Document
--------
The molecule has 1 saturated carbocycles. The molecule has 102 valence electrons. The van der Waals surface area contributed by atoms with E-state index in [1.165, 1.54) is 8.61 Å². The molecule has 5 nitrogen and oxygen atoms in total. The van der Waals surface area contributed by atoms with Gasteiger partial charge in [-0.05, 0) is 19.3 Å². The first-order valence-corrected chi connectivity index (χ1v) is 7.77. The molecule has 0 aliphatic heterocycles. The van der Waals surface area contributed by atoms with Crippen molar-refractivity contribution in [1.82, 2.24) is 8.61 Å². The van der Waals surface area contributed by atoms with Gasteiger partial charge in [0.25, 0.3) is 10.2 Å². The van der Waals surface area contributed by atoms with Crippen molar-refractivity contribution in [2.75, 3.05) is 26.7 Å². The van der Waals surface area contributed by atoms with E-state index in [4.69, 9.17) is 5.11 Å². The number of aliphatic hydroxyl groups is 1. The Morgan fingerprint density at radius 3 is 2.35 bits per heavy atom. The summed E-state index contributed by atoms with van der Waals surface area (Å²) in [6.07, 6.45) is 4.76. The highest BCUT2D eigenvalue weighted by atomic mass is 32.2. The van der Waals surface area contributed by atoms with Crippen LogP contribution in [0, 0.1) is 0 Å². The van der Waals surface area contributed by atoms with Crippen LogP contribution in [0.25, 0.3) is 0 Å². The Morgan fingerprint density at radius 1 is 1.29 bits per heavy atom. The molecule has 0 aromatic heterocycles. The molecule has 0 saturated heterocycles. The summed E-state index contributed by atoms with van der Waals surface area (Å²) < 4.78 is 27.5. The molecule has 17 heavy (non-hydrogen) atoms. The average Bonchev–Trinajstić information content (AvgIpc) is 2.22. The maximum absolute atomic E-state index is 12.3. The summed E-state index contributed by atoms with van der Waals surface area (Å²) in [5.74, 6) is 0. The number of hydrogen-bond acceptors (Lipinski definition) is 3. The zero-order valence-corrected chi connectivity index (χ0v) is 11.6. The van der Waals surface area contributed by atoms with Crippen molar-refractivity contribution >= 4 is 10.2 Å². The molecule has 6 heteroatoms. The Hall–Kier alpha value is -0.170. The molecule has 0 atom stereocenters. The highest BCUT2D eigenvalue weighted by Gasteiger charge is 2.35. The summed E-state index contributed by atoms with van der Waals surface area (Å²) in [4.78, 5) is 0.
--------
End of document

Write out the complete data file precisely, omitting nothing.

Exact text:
The molecule has 1 saturated carbocycles. The molecule has 102 valence electrons. The van der Waals surface area contributed by atoms with E-state index in [1.165, 1.54) is 8.61 Å². The molecule has 5 nitrogen and oxygen atoms in total. The van der Waals surface area contributed by atoms with Gasteiger partial charge in [-0.05, 0) is 19.3 Å². The first-order valence-corrected chi connectivity index (χ1v) is 7.77. The molecule has 0 aliphatic heterocycles. The van der Waals surface area contributed by atoms with Crippen molar-refractivity contribution in [1.82, 2.24) is 8.61 Å². The van der Waals surface area contributed by atoms with Gasteiger partial charge in [0.25, 0.3) is 10.2 Å². The van der Waals surface area contributed by atoms with Crippen molar-refractivity contribution in [2.75, 3.05) is 26.7 Å². The van der Waals surface area contributed by atoms with E-state index in [4.69, 9.17) is 5.11 Å². The number of aliphatic hydroxyl groups is 1. The Morgan fingerprint density at radius 3 is 2.35 bits per heavy atom. The summed E-state index contributed by atoms with van der Waals surface area (Å²) in [6.07, 6.45) is 4.76. The highest BCUT2D eigenvalue weighted by atomic mass is 32.2. The van der Waals surface area contributed by atoms with Crippen LogP contribution in [0, 0.1) is 0 Å². The van der Waals surface area contributed by atoms with Crippen LogP contribution in [0.25, 0.3) is 0 Å². The Morgan fingerprint density at radius 1 is 1.29 bits per heavy atom. The molecule has 0 aromatic heterocycles. The molecule has 0 saturated heterocycles. The summed E-state index contributed by atoms with van der Waals surface area (Å²) < 4.78 is 27.5. The molecule has 17 heavy (non-hydrogen) atoms. The average Bonchev–Trinajstić information content (AvgIpc) is 2.22. The maximum absolute atomic E-state index is 12.3. The summed E-state index contributed by atoms with van der Waals surface area (Å²) in [5.74, 6) is 0. The number of hydrogen-bond acceptors (Lipinski definition) is 3. The zero-order valence-corrected chi connectivity index (χ0v) is 11.6. The van der Waals surface area contributed by atoms with Crippen molar-refractivity contribution >= 4 is 10.2 Å². The molecule has 6 heteroatoms. The Hall–Kier alpha value is -0.170. The molecule has 0 atom stereocenters. The highest BCUT2D eigenvalue weighted by Gasteiger charge is 2.35. The summed E-state index contributed by atoms with van der Waals surface area (Å²) in [4.78, 5) is 0.